The article presents how classical mechanics and quantum mechanics (especially Atomic Theory) may complement each other in order to explain some phenomenon that is not understood well in terms of physical principles. Obviously, these are half-backed ideas still awaiting criticisms from scientific communities. As Bohr argued, complementarity also has a place in social sciences. Ernst Mayr offered another example of complementary perspectives in biology. He emphasized two broad types of causation in biology: ultimate (i.e., evolutionary) and proximate (i.e., physiological). In the words of Bohr, both types of explanations have their uses, but not necessarily for addressing the same questions. Here, classical mechanics meets with quantum mechanics in order to make some more sense of social dynamics and the evolution of human society within the framework of energetics.

In the same manner by which Bohr defended his case, we would like to invoke the precedence: “The test of any theory is not whether it contradicts preconceived philosophical notions, but only whether it contradicts the experimental fact.” Our natural science instincts, obviously, leads us to aspire being rigorous about testing the theory with more available facts. Unfortunately, there is not much high-quality data on how societies are related to one another. Hence, it is difficult to draw quantitative conclusions. The best things we can do at this stage is to wait curiously to see which working alternatives to the ideas of human society evolution are in tune with the observations of many conscious minds in the 21st century.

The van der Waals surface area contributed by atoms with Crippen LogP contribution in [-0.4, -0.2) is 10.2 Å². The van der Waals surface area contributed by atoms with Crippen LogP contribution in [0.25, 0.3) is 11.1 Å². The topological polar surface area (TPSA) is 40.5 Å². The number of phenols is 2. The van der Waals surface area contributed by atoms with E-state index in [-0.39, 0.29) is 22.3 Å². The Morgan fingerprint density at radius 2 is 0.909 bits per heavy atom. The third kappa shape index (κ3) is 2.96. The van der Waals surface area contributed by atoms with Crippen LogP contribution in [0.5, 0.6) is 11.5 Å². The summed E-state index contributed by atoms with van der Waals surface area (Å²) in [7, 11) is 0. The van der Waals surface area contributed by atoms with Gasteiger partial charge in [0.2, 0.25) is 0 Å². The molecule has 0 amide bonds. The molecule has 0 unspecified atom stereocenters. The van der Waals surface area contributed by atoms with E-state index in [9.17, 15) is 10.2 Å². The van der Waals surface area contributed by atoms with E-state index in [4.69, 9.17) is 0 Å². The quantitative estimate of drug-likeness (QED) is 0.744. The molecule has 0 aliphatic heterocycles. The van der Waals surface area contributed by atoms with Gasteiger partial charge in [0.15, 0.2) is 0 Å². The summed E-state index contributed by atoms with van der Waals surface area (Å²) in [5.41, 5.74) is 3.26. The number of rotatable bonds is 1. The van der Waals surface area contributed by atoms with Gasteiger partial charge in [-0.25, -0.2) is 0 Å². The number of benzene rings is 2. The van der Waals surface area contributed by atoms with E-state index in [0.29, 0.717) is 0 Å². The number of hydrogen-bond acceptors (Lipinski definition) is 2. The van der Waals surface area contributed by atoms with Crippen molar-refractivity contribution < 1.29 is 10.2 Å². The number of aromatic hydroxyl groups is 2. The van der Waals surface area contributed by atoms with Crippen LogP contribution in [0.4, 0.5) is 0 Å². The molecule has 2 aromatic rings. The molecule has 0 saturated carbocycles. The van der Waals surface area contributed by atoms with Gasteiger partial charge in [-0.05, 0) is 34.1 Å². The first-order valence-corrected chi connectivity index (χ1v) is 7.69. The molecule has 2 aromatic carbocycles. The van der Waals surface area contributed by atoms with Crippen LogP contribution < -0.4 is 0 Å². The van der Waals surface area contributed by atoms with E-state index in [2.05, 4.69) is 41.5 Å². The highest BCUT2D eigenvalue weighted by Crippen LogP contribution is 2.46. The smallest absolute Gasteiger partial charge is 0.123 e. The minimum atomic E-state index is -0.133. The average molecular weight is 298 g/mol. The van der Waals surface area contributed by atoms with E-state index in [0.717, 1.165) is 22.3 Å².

We end this summary with Philippe Nozieres’ quote ‘‘only simple qualitative arguments can reveal the underlying physics”. Some might see it as a light in the qualitative argument that social field theory brings forth. While others may easily consider it a misplaced analogy. Many of us are filled with preconceptions about the world around us; we are not exceptions either. Nonetheless, if a true opinion accompanied by reason is knowledge, this transgression by a duo of engineers may contribute to an essential advance in human knowledge, especially about the evolution of human society and the integration of the sciences. We are all spectators and actors in an evolving human society. Together we can understand ‘The Elephant’ better!

## Acknowledgements

We benefited from the input of participants at multiple conferences. We would also like to mention Energy for Capabilities Development Partnership, and Complex Systems Group at Worcester Polytechnic Institute (WPI) in Worcester, MA.

## References

[1] R. C. Poudel and J. G. McGowan, "The Dynamics of Human Society Evolution: An Energetics Approach," arXiv.org, 8 April 2019.

[2] W. Weidlich, "Sociodynamics - A Systematic Approach to Mathematical Modelling in the Social Sciences," Nonlinear Phenomena in Complex Systems, pp. 479 - 487, 2002.

[3] E. Pennisi, "How Did Cooperative Behavior Evolve?," Science, vol. 309, no. 5731, p. 93, 2005.

[4] A. J. Leggett, "Reflections on the past, present and future of condensed matter physics," Science Bulletin, vol. 63, p. 1019–1022, 2018.

[5] A. Bejan and S. Lorente, "Constructal law of design and evolution: Physics, biology, technology, and society," Journal of Applied Physics, vol. 113, no. 151301, 2013.

[6] A. Annila, "Natural thermodynamics," Physica A: Statistical Mechanics and its Applications, vol. 444, pp. 843-852, 2016.

[7] A. Koestler, The Act of Creation, New York: Macmillan, 1964.

[8] T. E. Currie, S. J. Greenhill, R. D. Gray, T. Hasegawa and R. Mace, "Rise and fall of political complexity in island South-East Asia and the Pacific.," Nature, vol. 467, no. 7317, p. 801, 2010.

[9] R. D. Putnam, Bowling Alone: The Collapse and Revival of American Community, Touchstone Books by Simon & Schuster, 2001.

These contributions have not been peer-refereed. They represent solely the view(s) of the author(s) and not necessarily the view of APS.